Kayaking at BWCA with Granite Portage Packages

Kitico 5000 is a 5,000 cubic inch (82 L) canister. It’s sturdy and has plenty of room to store your tent, sleeping bag, food, and more.

The Superior One is a 7,400 cubic inch (121 L) package that can hold your tent, sleeping bag, food, cookware, tarps, and everything else you can imagine.

Waterproof Stuff Bags

Packing your non-waterproof gear properly is very important while camping and you may see some rain.

When I go camping where my pack can get wet, like a Bois Brule River cruise, I make sure everything is packed in bags of waterproof material inside my main pack. This allows my equipment to be protected with two different layers and has never let me down when I need to dry my gear when unpacking.

Staying Warm When Wet – Wear appropriate basic clothing and layers

So you manage to get wet and whether or not you have the ability to dry your gear, you need to stay warm. Getting wet and cold quickly can lead to hypothermia that can be life-threatening in the wild.

First aid essentials in the wild (including hypothermia)

What now?

This is where being prepared for a camping trip or layover can make or break, not to mention literally save your life. You need to make sure you pack the right clothes for the type of trip you are taking. If wetness is a possibility, if cold weather is forecast or even storms, bringing the right equipment is essential.

Cotton clothes

Cotton is good for a lot of things, it’s light and comfortable, but it’s the worst choice for wet and cold. Cotton has no wicking ability which means that once wet, it will stay damp and heavy and keep you cool. If you find yourself wet and cold while wearing cotton, you need to quickly remove the garment, dry it, and warm yourself up as quickly as possible. If you find yourself unable to dehydrate, you could be in big trouble.

wool clothes

Fleece is actually an almost perfect choice of clothing when camping outdoors. It’s waterproof, has great insulation and is great at wicking, which means that once wet, it will continue to keep you warm. With fleece, you can wear the clothes while they dry and keep yourself warm.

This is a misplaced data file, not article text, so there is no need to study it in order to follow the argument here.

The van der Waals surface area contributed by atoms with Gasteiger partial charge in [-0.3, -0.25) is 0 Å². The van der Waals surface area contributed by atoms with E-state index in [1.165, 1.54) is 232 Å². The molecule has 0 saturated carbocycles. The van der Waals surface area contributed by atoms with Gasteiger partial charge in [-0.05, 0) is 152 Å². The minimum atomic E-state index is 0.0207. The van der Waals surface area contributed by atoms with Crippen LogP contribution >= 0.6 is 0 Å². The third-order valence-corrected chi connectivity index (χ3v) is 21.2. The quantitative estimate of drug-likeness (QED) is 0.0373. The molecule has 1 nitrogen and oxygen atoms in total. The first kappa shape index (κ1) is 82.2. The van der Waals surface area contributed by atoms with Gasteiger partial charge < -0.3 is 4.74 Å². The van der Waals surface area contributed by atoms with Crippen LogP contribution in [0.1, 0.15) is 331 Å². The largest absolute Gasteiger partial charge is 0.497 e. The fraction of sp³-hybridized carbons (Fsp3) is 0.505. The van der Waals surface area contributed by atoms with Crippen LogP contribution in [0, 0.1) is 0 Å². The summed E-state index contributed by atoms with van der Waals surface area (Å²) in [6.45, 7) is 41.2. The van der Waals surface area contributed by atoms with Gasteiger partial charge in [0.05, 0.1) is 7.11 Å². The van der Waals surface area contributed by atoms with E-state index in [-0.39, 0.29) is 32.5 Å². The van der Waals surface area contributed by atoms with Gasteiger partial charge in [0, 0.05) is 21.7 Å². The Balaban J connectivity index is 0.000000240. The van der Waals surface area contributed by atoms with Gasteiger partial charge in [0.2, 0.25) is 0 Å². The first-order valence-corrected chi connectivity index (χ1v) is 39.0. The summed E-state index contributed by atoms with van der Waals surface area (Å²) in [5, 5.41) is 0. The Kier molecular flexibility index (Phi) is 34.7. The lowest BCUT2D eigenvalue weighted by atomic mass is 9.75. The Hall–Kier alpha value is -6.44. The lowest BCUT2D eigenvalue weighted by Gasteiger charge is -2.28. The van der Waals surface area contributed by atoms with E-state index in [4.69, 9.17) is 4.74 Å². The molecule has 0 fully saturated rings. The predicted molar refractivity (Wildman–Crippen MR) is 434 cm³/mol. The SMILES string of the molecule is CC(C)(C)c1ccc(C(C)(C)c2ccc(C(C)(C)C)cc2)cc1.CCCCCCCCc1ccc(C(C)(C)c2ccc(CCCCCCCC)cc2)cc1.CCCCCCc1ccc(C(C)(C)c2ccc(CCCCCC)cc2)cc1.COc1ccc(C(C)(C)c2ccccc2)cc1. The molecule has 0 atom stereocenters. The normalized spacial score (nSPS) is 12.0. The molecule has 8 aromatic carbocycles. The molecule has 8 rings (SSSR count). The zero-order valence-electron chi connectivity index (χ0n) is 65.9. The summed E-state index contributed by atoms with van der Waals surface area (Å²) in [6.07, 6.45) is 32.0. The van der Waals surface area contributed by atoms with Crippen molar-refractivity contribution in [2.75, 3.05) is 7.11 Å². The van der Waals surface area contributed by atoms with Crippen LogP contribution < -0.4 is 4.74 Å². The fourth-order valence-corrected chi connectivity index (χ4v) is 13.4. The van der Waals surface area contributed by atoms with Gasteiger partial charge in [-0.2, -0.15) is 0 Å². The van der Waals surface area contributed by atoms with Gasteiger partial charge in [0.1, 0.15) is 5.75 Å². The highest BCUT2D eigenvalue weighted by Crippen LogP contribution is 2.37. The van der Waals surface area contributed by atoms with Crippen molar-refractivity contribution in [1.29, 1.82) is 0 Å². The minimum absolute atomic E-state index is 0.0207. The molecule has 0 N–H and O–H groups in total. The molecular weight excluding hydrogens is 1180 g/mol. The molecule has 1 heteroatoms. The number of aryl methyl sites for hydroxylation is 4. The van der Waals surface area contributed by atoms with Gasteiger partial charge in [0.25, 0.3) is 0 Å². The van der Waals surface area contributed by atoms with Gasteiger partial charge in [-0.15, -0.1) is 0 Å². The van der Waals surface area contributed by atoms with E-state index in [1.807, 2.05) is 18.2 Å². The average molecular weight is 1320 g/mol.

Wool feels snug because the fibers curl, which catches more dead air and therefore better insulates you from the elements.

The main problem with wool is that it is heavy, often itchy and uncomfortable.


Fleece base layers are really great for most rain camping needs. It’s light, dry, has a good wicking, is soft, comfortable, and lasts for years. Wool can actually be very cheap and any serious camper will likely have a drawer full of different layers of wool.

The problems with wool is that it is not the warmest base layer in that it does not retain extreme heat when wet and the wind penetrates directly into it.


Polypropylene is probably the second best solution when it comes to clothes you want to wear if they get wet. Polypropylene is thin, lightweight, comfortable and absolutely great in wicking, allowing you to dry faster than cotton, wool and even wool.

You can find almost all major manufacturers making polypropylene clothing such as Patagonia, North Face and many other brands.

The real solution: merino wool

Merino wool has all the wonderful properties of wool, but it also fixes its problems. Merino wool has the ability to wick moisture away from your body toward the area that is least damp (the outside of the garment) and still feels dry while holding 30% of its weight in water, and most other fibers feel 7% wet. This means that you will be dry while wearing merino wool clothes and will feel dry, even when the clothes are wet.

Merino wool is very comfortable to wear. Traditional wool feels rough and itchy because of the large, hard fibers, Merino wool has smaller, softer fibers that feel comfortable (like cotton) against the body.

An added benefit of merino wool is that it naturally has anti-demand properties, keeping it smelling fresh even during a long walk.

About 4 years ago I got my first merino wool shirts from Ibex Clothing and I absolutely love them. My camping closet is now filled with various brands of merino wool clothing.

A few of my favorite merino wool makers:

  • Ibex Apparel – Ibex offers everything you could need from base layers, top layers, hats, gloves and more.
  • Minus 33 – another great company that offers everything you could want in merino wool.
  • SmartWool– SmatWool offers great Merino wool clothing at really good prices.

Personally, I wouldn’t do any serious camping without packing a base layer of merino wool plus a few different pieces of merino wool clothing depending on the type of weather expected.

Camping Rain Essential Gear Checklist

  1. Waterproof rain jacket and pants

2. Waterproof boots and crocodile leg

3. Wicking base layer

4. 8 x 10 x plastic caps

5. 100 of Paracord

6. Extra tent stakes (to create a shelter)

7. Water matches

8. Water Tender

9. Survival Knife

10. Camping hatchet

11. Waterproof Backpack

12. Rain tarp backpack

13. Bags Dry Bags